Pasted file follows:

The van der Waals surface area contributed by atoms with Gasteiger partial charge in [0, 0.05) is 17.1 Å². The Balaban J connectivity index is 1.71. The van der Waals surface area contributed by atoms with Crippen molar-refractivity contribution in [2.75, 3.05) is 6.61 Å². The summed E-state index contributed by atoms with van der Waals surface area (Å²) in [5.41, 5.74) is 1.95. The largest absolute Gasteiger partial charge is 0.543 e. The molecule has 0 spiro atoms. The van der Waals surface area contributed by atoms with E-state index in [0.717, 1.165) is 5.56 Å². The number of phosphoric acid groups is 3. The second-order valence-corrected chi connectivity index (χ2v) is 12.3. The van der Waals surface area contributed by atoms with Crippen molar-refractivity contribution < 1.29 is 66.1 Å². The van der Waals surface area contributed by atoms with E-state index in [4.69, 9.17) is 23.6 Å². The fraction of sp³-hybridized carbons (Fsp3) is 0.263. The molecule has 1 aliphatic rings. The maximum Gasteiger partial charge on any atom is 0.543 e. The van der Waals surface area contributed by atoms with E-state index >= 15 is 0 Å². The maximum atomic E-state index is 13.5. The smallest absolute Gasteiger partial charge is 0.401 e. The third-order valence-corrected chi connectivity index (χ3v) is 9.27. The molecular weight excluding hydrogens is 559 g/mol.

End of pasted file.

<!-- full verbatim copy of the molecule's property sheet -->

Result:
The van der Waals surface area contributed by atoms with Gasteiger partial charge in [0, 0.05) is 17.1 Å². The Balaban J connectivity index is 1.71. The van der Waals surface area contributed by atoms with Crippen molar-refractivity contribution in [2.75, 3.05) is 6.61 Å². The summed E-state index contributed by atoms with van der Waals surface area (Å²) in [5.41, 5.74) is 1.95. The largest absolute Gasteiger partial charge is 0.543 e. The molecule has 0 spiro atoms. The van der Waals surface area contributed by atoms with E-state index in [0.717, 1.165) is 5.56 Å². The number of phosphoric acid groups is 3. The second-order valence-corrected chi connectivity index (χ2v) is 12.3. The van der Waals surface area contributed by atoms with Crippen molar-refractivity contribution < 1.29 is 66.1 Å². The van der Waals surface area contributed by atoms with E-state index in [4.69, 9.17) is 23.6 Å². The fraction of sp³-hybridized carbons (Fsp3) is 0.263. The molecule has 1 aliphatic rings. The maximum Gasteiger partial charge on any atom is 0.543 e. The van der Waals surface area contributed by atoms with E-state index >= 15 is 0 Å². The maximum atomic E-state index is 13.5. The smallest absolute Gasteiger partial charge is 0.401 e. The third-order valence-corrected chi connectivity index (χ3v) is 9.27. The molecular weight excluding hydrogens is 559 g/mol.